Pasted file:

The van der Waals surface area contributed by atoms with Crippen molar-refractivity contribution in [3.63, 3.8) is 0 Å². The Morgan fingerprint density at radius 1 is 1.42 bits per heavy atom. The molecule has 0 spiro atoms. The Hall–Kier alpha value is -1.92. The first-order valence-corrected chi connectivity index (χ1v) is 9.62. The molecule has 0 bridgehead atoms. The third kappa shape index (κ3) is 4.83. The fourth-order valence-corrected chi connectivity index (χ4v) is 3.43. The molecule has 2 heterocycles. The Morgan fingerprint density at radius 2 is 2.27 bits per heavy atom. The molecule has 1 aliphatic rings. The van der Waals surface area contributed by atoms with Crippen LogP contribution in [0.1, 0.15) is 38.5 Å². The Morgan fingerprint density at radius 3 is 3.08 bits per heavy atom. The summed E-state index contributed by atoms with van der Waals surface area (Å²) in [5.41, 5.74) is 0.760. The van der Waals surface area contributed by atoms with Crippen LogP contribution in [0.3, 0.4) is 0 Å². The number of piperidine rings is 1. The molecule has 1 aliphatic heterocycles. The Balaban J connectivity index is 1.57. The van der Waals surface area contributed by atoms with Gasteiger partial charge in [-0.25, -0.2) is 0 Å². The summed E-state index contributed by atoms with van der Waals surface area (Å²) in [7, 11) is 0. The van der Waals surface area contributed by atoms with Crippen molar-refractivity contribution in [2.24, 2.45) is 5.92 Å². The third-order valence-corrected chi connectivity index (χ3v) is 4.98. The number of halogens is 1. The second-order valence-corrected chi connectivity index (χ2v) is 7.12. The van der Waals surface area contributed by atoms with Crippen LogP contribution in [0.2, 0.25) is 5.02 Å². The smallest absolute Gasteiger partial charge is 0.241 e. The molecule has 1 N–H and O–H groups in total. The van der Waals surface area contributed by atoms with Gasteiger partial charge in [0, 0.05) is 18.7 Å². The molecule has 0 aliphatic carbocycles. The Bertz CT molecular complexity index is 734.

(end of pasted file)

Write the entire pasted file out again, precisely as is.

The van der Waals surface area contributed by atoms with Crippen molar-refractivity contribution in [3.63, 3.8) is 0 Å². The Morgan fingerprint density at radius 1 is 1.42 bits per heavy atom. The molecule has 0 spiro atoms. The Hall–Kier alpha value is -1.92. The first-order valence-corrected chi connectivity index (χ1v) is 9.62. The molecule has 0 bridgehead atoms. The third kappa shape index (κ3) is 4.83. The fourth-order valence-corrected chi connectivity index (χ4v) is 3.43. The molecule has 2 heterocycles. The Morgan fingerprint density at radius 2 is 2.27 bits per heavy atom. The molecule has 1 aliphatic rings. The van der Waals surface area contributed by atoms with Crippen LogP contribution in [0.1, 0.15) is 38.5 Å². The Morgan fingerprint density at radius 3 is 3.08 bits per heavy atom. The summed E-state index contributed by atoms with van der Waals surface area (Å²) in [5.41, 5.74) is 0.760. The van der Waals surface area contributed by atoms with Crippen LogP contribution in [0.3, 0.4) is 0 Å². The number of piperidine rings is 1. The molecule has 1 aliphatic heterocycles. The Balaban J connectivity index is 1.57. The van der Waals surface area contributed by atoms with Gasteiger partial charge in [-0.25, -0.2) is 0 Å². The summed E-state index contributed by atoms with van der Waals surface area (Å²) in [7, 11) is 0. The van der Waals surface area contributed by atoms with Crippen molar-refractivity contribution in [2.24, 2.45) is 5.92 Å². The third-order valence-corrected chi connectivity index (χ3v) is 4.98. The number of halogens is 1. The second-order valence-corrected chi connectivity index (χ2v) is 7.12. The van der Waals surface area contributed by atoms with Crippen LogP contribution in [0.2, 0.25) is 5.02 Å². The smallest absolute Gasteiger partial charge is 0.241 e. The molecule has 1 N–H and O–H groups in total. The van der Waals surface area contributed by atoms with Gasteiger partial charge in [0, 0.05) is 18.7 Å². The molecule has 0 aliphatic carbocycles. The Bertz CT molecular complexity index is 734.